#2: The Wire - Season Four

Dookie, Randy, Michael, and Namond
 Here's a fun game.  Take the 4th season of your favorite TV drama (obviously not named the Wire) and pretend the major antagonist (and one of the most interesting characters) was killed off at the end of the previous season.  Then imagine that the lead protagonist had his role reduced to essentially cameo appearances every couple episodes.  Would you still enjoy watching that show?

Why do I ask?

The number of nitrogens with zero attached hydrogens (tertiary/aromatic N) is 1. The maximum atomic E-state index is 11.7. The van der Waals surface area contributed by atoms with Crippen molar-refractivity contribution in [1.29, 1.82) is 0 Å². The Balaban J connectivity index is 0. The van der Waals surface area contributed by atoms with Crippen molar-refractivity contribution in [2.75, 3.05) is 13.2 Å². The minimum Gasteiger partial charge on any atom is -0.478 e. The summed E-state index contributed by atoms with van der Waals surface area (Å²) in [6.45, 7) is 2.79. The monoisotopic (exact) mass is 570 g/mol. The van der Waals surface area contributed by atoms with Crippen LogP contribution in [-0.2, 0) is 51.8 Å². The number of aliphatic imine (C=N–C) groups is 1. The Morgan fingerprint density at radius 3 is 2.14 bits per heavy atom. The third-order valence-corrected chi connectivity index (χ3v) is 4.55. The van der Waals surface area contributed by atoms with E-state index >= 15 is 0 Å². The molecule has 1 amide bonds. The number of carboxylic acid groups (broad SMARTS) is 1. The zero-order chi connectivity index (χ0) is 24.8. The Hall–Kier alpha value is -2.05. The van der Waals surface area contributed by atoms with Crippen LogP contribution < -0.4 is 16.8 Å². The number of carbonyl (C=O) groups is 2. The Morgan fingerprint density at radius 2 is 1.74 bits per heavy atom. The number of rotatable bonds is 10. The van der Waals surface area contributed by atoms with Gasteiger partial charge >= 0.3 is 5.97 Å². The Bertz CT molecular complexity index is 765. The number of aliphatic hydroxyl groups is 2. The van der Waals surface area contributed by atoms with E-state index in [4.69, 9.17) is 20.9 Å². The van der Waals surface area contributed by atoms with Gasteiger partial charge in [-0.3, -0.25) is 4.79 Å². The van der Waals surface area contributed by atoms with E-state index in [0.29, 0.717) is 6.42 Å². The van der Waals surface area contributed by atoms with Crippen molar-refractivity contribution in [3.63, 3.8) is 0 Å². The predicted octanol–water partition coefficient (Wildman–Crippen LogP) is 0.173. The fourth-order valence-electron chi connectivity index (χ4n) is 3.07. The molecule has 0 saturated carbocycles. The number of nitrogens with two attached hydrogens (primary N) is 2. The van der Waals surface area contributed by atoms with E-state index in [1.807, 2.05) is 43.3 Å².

Because that is exactly what the Wire did in its fourth season.  Drug kingpin, and aspiring businessman Stringer Bell, one of the best characters in the show (and really one of the best in any show), met his demise at the hands of Omar and Brother Muzone at the end of season 3.  Jimmy McNulty gave up the bottle, quit his job as a detective and became a patrol officer, turned himself into a family man, and thus faded into the background of season 4.  It sounds like a good way to get your show cancelled, but the result is what many critics would consider to be the best television season of all time.  Season Four of the Wire follows three main interlaced storylines: 1) the detective unit attempting to bring down the newly crowned king of West Baltimore, Marlo Stanfield 2) Tommy Carcetti's attempt to win the democratic nomination for Mayor of Baltimore over the incumbent Mayor Royce 3) The lives of a group of middle school students in West Baltimore whose brand new teacher is none other than Roland Pryzbylewski, who quit his job as a cop/detective after accidentally shooting a fellow policeman.  While, as with the other seasons of The Wire, the drug storyline is what keeps you on the edge of your seat, the school kids storyline is probably the best in the entire series.  From the reformation of Namond Brice (Wee-Bey may be a ruthless drug enforcer but he does some damn good parenting) to the tragic storylines of good-natured Michael, Dookie, and Randy, season 4 really brings to light how much the odds are stacked against kids growing up in the bad parts of West Baltimore.  The education system is shown to be flawed, and despite the efforts of individuals like Prez, many of the kids are swallowed up by the crime and violence saturating their environment.  As I said before the brilliance of The Wire is a function of the combination of a plot in which all the pieces matter, amazingly well-developed characters, and the harshly realistic portrayal of life in the bad parts of Baltimore and nowhere else was that more evident than in season 4.